As a tribute to my father, I formed the company, Meis Communications, LLC. My father was never able to use his talents the way he wanted, so he did the next best thing; he passed it on to me. He must have known somehow I would succeed, even if he wasn’t able to. But in his eyes, I’m sure he felt that he had.

Happy Birthday, Dad. You’ll always be just a thought away.

Hiawatha Advocate

It really is a wonderful life

As I watched my favorite movie, “It’s a Wonderful Life,” I thought back to times when I’ve wondered what life would be like if had never been born.

Many times I found myself home alone on Christmas Eve watching holiday movies, feeling sad that my children couldn’t be with me. But this particular movie was a comfort to me, and watching it every year has become my very own holiday tradition.

theme_party_palace.com

Jimmy Stewart, who plays George Bailey in the movie, became like an old friend to me. And though I knew the story by heart, I cried when the villain, Mr. Potter, was on the brink of ruining George and his reputation, and bit my fingernails as Clarence the Angel gave George the gift of insight and gratefulness, by showing him how different the world would be without him.

I could have felt sorry for myself all those lonely Christmas Eves, but I didn’t. The movie made me see how blessed I am, how much I have contributed to the world, and how the world is different because my parents saw fit to see me into this world, who relied on their parents, and so on.

My wonderful children and grandchildren are here because I was born.  I’m so glad that some angel didn’t listen when I recklessly announced that I wished I had never been born. Maybe at one point in my life I needed to know what it was that I contributed to this world, but because of this movie, I can imagine it, and that’s enough for me.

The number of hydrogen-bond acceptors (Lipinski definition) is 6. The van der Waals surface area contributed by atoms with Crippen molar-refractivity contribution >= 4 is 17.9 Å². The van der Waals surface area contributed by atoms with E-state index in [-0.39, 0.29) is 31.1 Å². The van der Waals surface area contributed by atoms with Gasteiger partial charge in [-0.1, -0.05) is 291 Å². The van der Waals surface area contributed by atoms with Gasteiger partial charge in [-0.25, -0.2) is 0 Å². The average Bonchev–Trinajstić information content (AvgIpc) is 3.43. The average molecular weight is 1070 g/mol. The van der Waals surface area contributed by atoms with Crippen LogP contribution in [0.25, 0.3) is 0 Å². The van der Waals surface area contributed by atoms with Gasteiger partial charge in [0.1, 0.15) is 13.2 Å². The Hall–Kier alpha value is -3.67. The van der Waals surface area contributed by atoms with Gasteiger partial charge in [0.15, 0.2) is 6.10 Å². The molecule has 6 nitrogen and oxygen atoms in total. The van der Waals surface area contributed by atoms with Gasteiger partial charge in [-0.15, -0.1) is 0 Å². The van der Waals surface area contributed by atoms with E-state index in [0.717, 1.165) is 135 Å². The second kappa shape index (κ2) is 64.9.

It makes me see that we all have touched someone else’s life in some way. I wonder how many people have stopped to think about that. Our lives intertwine, relying on each other to make our lives richer, just by being here.

The movie, directed by Frank Capra, was not meant to be a Christmas movie originally, and was actually a flop at the box office. But its message of hope, faith, and love of friends and family has made it a timeless classic.

We should be grateful for our sometimes-crazy, chaotic, mix-up lives, because, as Clarence shows George, it could always be worse.

My favorite part of the movie was the ending, when, gathered around his family and friends, George realizes how truly loved he is. His brother, Harry, whom he saved from drowning when he was a little boy, held a glass up to toast George, saying, “To my brother, George, the richest man in town.”

George picks up a copy of the book, “Tom Sawyer,” that someone left behind, and reads the inscription inside the front cover: “No man is a failure who has friends,” which is signed by Clarence. (And of course, the famous line from Zu-Zu, who exclaims, “Look Daddy. Teacher says every time a bell rings, an angel gets his wings.”)

Throughout the entire movie, the audience is shown what a great friend George has been to everyone, and never realized how many lives he actually touched. When everyone came forward to help him during his time of need, he saw that love, magnified.

We should all be so lucky, to see what the world would be like without us. But as I said before, all we really need to do is imagine it from time to time, and realize how wonderful life really is.